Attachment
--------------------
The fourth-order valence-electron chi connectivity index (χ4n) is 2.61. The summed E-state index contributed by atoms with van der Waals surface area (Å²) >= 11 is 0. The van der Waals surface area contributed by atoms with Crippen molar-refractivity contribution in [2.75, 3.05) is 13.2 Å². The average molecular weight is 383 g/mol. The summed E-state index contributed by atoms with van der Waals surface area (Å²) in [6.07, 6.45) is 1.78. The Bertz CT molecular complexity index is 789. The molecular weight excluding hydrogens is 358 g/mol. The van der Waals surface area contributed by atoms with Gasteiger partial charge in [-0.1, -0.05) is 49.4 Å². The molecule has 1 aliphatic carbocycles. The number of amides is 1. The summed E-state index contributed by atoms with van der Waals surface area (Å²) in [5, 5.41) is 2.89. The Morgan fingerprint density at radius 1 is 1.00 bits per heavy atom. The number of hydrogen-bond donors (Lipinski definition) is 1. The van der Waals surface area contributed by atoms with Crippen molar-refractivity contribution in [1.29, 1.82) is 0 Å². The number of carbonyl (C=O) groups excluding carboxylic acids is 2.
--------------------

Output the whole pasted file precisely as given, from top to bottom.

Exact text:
The fourth-order valence-electron chi connectivity index (χ4n) is 2.61. The summed E-state index contributed by atoms with van der Waals surface area (Å²) >= 11 is 0. The van der Waals surface area contributed by atoms with Crippen molar-refractivity contribution in [2.75, 3.05) is 13.2 Å². The average molecular weight is 383 g/mol. The summed E-state index contributed by atoms with van der Waals surface area (Å²) in [6.07, 6.45) is 1.78. The Bertz CT molecular complexity index is 789. The molecular weight excluding hydrogens is 358 g/mol. The van der Waals surface area contributed by atoms with Gasteiger partial charge in [-0.1, -0.05) is 49.4 Å². The molecule has 1 aliphatic carbocycles. The number of amides is 1. The summed E-state index contributed by atoms with van der Waals surface area (Å²) in [5, 5.41) is 2.89. The Morgan fingerprint density at radius 1 is 1.00 bits per heavy atom. The number of hydrogen-bond donors (Lipinski definition) is 1. The van der Waals surface area contributed by atoms with Crippen molar-refractivity contribution in [1.29, 1.82) is 0 Å². The number of carbonyl (C=O) groups excluding carboxylic acids is 2.